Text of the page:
Hawks split home doubleheader

The Horizon Hawks bounced back from a 5-3 first game loss with a 10-1 slugfest to split a home doubleheader against Western Mennonite of Salem Saturday at Collins Field. Playing in glorious spring conditions, the Hawks, now 2-1 in their nonleague schedule, managed five hits but left seven on base and suffered the fate of a couple badly timed errors in the first of the two games. The score was tied 3-3 going into the seventh, when Horizon allowed two runs to give the visiting Pioneers the win.

Micah Engel led the team at bat with two RBI, while Kirby Carter and Engle split time on the mound. Carter struck out five in his three and a third innings and Engel struck out eight as the closer. Meanwhile, Western’s pitcher Richard Monaco pitched a complete game, giving the Hawks trouble with his strong fastball and curve.

Game two was another story for the Hawks, who amassed eight hits and took full advantage of six WM errors in a 10-1 trouncing to end the day on a high note. Carter led the way at bat, hitting three of four and stealing five bases; Engel reached home three times, while Engel and Jared Bryan each scored twice. Freshman pitcher Ethan Evans started on the mound and followed with five strong innings in which he allowed one run and three hits while striking out five and walking none. Matt Tataro and Quinn Roetcisoender finished the game on the hill, both keeping the Pioneers to their sole first-inning run.

The Hawks played Santiam Christian Tuesday and return home March 31 to host Vernonia, 4:30 p.m. at Collins Field.

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Parkdale third graders sing "12 Disaster Days of Christmas"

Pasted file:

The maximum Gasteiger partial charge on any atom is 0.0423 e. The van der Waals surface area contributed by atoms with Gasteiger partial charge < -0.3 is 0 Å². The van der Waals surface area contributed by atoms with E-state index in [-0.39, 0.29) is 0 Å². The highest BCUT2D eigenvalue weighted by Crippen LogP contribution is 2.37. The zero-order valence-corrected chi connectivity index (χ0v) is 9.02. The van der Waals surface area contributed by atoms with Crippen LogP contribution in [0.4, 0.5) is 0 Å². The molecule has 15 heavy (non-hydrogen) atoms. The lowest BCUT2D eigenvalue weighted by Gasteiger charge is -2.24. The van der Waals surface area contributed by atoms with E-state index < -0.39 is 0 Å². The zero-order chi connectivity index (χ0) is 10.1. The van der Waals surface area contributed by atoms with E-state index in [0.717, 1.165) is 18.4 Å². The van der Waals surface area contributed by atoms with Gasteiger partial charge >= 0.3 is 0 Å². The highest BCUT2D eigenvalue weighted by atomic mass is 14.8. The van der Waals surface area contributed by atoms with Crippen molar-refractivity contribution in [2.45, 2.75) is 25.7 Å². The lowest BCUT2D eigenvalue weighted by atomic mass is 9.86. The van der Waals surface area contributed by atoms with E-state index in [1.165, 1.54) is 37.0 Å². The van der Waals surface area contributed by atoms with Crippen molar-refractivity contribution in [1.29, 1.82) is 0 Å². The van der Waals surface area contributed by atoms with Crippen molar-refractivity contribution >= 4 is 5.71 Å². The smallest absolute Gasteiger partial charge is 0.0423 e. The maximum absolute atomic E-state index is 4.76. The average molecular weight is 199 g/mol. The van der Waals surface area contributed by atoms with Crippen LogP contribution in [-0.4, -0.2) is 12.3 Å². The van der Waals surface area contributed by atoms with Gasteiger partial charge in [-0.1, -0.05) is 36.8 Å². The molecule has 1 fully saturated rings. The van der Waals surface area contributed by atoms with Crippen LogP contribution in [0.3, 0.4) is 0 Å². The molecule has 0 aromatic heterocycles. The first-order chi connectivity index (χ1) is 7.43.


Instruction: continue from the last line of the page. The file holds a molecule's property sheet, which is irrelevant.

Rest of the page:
Welcome to your sing-able Christmas gift list. What follows is an emergency rendition of “12 Days of Christmas” – for outfitting your home or car in case of snow storm, earthquake, flood or other emergency. Read it as a simple list, or sing it to the tune of “12 Days” – you know, as in “ … and a partridge in a pear tree…” Not to make light of it, but the song is a familiar framework for a set of gift ideas that you could consider gathering together, even if the recipient already owns items such as a bunch of coats, tire chains and flashlights. Stores throughout the Gorge are stocked up on all these items. Buying all 12 days might be prohibitive, but here are three ideas for checking any of the dozen off your list (notations follow, 1-12.) The gift items needed to stay warm, dry and safe are also coded to suggest items in your abode (A) in your car (C) or both (B). 12 Gallons of Water (A) 11 Family meals (B) 10 Cans of propane (A) 9 Hygiene bags (B) 8 Packs of batteries (A) 7 Spare coats (B) 6 Bright red flares (C) 5 Cozy blankets (B) 4 Tire chains (C) 3 Flashlights (B) 2 cell phone chargers (B) 1 And a crush-proof first aid kit (B) Price ranges? Here’s a few quotes for days Three, Two, Four and Nine: n A family gift of flashlights (three will run $15-30, Hood River Supply, Tum-A-Lum) n Cell phone chargers (two will run $30-60) n Tire chains (basic set, $30, Les Schwab, returnable if unused for the winter) n Family meals ($100 or so should cover the basics for three or four reasonably well-fed days) n The home kit should be kept in a handy place near an exit, and remember that water needs to be replenished every few months. If you have a solid first aid kit already, switch out the gift idea with “and-a-sto-o-u-t- tub-for it-all …” Otherwise, it’s a case of assembling your home or car kits and making sure all members of the family know what the resources are and how to use them (ie flares and propane). Emergency situations are at worst life-threatening, at best deeply uncomfortable if you and your family are left without power for an extended period, or traveling and find yourself in a situation where you need to wait out a storm, lengthy traffic delay, or other crisis. Notes on the 12 gift ideas: 12 – Gallons of water: that’s one per person in a four-member family to last for three days, the recommended minimum to be prepared for utility outages. 11 – Easy-open packaged goods, energy bars, dried food and nuts are good things to include for nutrition. Think of what your family of four needs for three days to stay fortified and hydrated (see number 12). Can-opener also recommended 10 – If you have a propane camping stove, keep extra fuel handy. 9 – Hygiene bags: put packaged moistened towelettes, toilet paper, and plastic ties in large garbage bags (for personal sanitation) Resource list courtesy of Hood River County Emergency Management, Barbara Ayers, manager/ 541-386-1213. The county also reminds residents to Get a Kit, Make A Plan to connect your family if separated, and Stay Informed. See www.co.hood-river.or.us to opt-in for citizen alerts. Enlarge



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